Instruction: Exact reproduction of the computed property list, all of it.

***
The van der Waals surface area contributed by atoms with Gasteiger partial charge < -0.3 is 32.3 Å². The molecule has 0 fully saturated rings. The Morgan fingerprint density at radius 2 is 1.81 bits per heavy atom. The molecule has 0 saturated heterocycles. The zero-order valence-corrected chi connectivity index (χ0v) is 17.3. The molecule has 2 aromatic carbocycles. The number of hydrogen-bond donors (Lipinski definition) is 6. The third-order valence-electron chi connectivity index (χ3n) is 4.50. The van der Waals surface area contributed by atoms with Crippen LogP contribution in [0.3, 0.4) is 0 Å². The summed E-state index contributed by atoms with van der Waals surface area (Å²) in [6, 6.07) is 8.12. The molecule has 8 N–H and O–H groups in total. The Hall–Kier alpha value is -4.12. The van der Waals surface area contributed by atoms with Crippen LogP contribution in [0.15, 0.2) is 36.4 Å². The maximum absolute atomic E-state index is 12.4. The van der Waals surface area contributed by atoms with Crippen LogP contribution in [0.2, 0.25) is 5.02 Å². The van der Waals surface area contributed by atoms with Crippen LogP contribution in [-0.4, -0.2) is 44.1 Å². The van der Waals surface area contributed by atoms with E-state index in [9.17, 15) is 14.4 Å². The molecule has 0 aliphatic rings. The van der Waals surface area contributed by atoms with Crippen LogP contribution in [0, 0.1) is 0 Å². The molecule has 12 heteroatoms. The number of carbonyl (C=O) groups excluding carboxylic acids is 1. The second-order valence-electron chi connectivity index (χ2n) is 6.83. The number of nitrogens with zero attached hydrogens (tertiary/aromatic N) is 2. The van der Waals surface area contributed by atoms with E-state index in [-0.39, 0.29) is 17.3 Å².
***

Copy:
The van der Waals surface area contributed by atoms with Gasteiger partial charge < -0.3 is 32.3 Å². The molecule has 0 fully saturated rings. The Morgan fingerprint density at radius 2 is 1.81 bits per heavy atom. The molecule has 0 saturated heterocycles. The zero-order valence-corrected chi connectivity index (χ0v) is 17.3. The molecule has 2 aromatic carbocycles. The number of hydrogen-bond donors (Lipinski definition) is 6. The third-order valence-electron chi connectivity index (χ3n) is 4.50. The van der Waals surface area contributed by atoms with Crippen LogP contribution in [0.3, 0.4) is 0 Å². The summed E-state index contributed by atoms with van der Waals surface area (Å²) in [6, 6.07) is 8.12. The molecule has 8 N–H and O–H groups in total. The Hall–Kier alpha value is -4.12. The van der Waals surface area contributed by atoms with Crippen LogP contribution in [0.15, 0.2) is 36.4 Å². The maximum absolute atomic E-state index is 12.4. The van der Waals surface area contributed by atoms with Crippen LogP contribution in [0.2, 0.25) is 5.02 Å². The van der Waals surface area contributed by atoms with Crippen LogP contribution in [-0.4, -0.2) is 44.1 Å². The van der Waals surface area contributed by atoms with E-state index in [9.17, 15) is 14.4 Å². The molecule has 0 aliphatic rings. The van der Waals surface area contributed by atoms with Crippen LogP contribution in [0, 0.1) is 0 Å². The molecule has 12 heteroatoms. The number of carbonyl (C=O) groups excluding carboxylic acids is 1. The second-order valence-electron chi connectivity index (χ2n) is 6.83. The number of nitrogens with zero attached hydrogens (tertiary/aromatic N) is 2. The van der Waals surface area contributed by atoms with E-state index in [-0.39, 0.29) is 17.3 Å².